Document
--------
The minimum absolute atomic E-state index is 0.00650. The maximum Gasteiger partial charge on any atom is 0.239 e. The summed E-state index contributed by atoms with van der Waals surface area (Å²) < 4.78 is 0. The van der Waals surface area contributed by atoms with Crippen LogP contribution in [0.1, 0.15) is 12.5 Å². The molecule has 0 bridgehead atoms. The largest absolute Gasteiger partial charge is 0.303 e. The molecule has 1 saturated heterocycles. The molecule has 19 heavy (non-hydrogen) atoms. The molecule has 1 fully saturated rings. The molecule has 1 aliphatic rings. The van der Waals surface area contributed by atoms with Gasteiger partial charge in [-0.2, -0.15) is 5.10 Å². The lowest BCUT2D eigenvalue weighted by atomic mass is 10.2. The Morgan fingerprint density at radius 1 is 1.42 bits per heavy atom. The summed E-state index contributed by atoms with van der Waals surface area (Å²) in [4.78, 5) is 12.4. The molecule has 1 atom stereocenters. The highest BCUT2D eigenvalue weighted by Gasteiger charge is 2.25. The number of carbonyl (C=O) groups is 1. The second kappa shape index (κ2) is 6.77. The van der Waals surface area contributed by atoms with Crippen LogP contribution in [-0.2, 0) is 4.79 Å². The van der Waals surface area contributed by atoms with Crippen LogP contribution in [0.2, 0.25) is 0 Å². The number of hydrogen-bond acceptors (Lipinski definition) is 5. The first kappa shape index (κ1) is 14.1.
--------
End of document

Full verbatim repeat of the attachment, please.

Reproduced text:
The minimum absolute atomic E-state index is 0.00650. The maximum Gasteiger partial charge on any atom is 0.239 e. The summed E-state index contributed by atoms with van der Waals surface area (Å²) < 4.78 is 0. The van der Waals surface area contributed by atoms with Crippen LogP contribution in [0.1, 0.15) is 12.5 Å². The molecule has 0 bridgehead atoms. The largest absolute Gasteiger partial charge is 0.303 e. The molecule has 1 saturated heterocycles. The molecule has 19 heavy (non-hydrogen) atoms. The molecule has 1 fully saturated rings. The molecule has 1 aliphatic rings. The van der Waals surface area contributed by atoms with Gasteiger partial charge in [-0.2, -0.15) is 5.10 Å². The lowest BCUT2D eigenvalue weighted by atomic mass is 10.2. The Morgan fingerprint density at radius 1 is 1.42 bits per heavy atom. The summed E-state index contributed by atoms with van der Waals surface area (Å²) in [4.78, 5) is 12.4. The molecule has 1 atom stereocenters. The highest BCUT2D eigenvalue weighted by Gasteiger charge is 2.25. The number of carbonyl (C=O) groups is 1. The second kappa shape index (κ2) is 6.77. The van der Waals surface area contributed by atoms with Crippen LogP contribution in [-0.2, 0) is 4.79 Å². The van der Waals surface area contributed by atoms with Crippen LogP contribution in [0.2, 0.25) is 0 Å². The number of hydrogen-bond acceptors (Lipinski definition) is 5. The first kappa shape index (κ1) is 14.1.